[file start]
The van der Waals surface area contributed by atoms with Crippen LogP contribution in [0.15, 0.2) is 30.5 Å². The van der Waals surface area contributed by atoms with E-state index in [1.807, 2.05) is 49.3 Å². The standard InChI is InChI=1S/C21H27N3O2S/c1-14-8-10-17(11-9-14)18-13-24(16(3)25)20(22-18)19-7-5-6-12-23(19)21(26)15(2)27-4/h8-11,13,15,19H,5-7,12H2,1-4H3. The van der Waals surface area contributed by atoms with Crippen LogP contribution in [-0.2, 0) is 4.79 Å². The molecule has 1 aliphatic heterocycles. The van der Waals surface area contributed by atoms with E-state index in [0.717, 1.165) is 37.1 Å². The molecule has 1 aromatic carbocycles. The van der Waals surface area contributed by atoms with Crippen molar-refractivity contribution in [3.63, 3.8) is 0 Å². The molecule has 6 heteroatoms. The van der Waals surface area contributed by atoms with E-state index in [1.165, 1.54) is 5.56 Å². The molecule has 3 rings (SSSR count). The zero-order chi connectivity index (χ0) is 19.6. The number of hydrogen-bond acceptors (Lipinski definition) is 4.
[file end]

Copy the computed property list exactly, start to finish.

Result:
The van der Waals surface area contributed by atoms with Crippen LogP contribution in [0.15, 0.2) is 30.5 Å². The van der Waals surface area contributed by atoms with E-state index in [1.807, 2.05) is 49.3 Å². The standard InChI is InChI=1S/C21H27N3O2S/c1-14-8-10-17(11-9-14)18-13-24(16(3)25)20(22-18)19-7-5-6-12-23(19)21(26)15(2)27-4/h8-11,13,15,19H,5-7,12H2,1-4H3. The van der Waals surface area contributed by atoms with Crippen LogP contribution in [-0.2, 0) is 4.79 Å². The molecule has 1 aliphatic heterocycles. The van der Waals surface area contributed by atoms with E-state index in [0.717, 1.165) is 37.1 Å². The molecule has 1 aromatic carbocycles. The van der Waals surface area contributed by atoms with Crippen molar-refractivity contribution in [3.63, 3.8) is 0 Å². The molecule has 6 heteroatoms. The van der Waals surface area contributed by atoms with E-state index in [1.165, 1.54) is 5.56 Å². The molecule has 3 rings (SSSR count). The zero-order chi connectivity index (χ0) is 19.6. The number of hydrogen-bond acceptors (Lipinski definition) is 4.